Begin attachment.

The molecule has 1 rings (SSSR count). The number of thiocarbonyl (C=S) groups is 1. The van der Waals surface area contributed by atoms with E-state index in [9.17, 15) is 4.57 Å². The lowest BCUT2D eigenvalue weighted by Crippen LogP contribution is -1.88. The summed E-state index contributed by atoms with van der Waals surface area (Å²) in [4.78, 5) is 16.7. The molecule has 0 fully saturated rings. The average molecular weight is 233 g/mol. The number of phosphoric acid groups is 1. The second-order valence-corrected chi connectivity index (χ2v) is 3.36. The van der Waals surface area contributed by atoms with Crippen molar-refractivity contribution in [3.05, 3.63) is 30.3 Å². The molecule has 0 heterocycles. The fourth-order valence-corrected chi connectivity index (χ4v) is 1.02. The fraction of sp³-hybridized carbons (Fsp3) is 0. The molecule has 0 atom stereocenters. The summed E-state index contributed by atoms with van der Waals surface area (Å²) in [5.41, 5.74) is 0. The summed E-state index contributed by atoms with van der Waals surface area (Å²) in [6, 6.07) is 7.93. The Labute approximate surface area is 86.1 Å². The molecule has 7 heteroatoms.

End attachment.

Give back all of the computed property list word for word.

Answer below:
The molecule has 1 rings (SSSR count). The number of thiocarbonyl (C=S) groups is 1. The van der Waals surface area contributed by atoms with E-state index in [9.17, 15) is 4.57 Å². The lowest BCUT2D eigenvalue weighted by Crippen LogP contribution is -1.88. The summed E-state index contributed by atoms with van der Waals surface area (Å²) in [4.78, 5) is 16.7. The molecule has 0 fully saturated rings. The average molecular weight is 233 g/mol. The number of phosphoric acid groups is 1. The second-order valence-corrected chi connectivity index (χ2v) is 3.36. The van der Waals surface area contributed by atoms with Crippen molar-refractivity contribution in [3.05, 3.63) is 30.3 Å². The molecule has 0 heterocycles. The fourth-order valence-corrected chi connectivity index (χ4v) is 1.02. The fraction of sp³-hybridized carbons (Fsp3) is 0. The molecule has 0 atom stereocenters. The summed E-state index contributed by atoms with van der Waals surface area (Å²) in [5.41, 5.74) is 0. The summed E-state index contributed by atoms with van der Waals surface area (Å²) in [6, 6.07) is 7.93. The Labute approximate surface area is 86.1 Å². The molecule has 7 heteroatoms.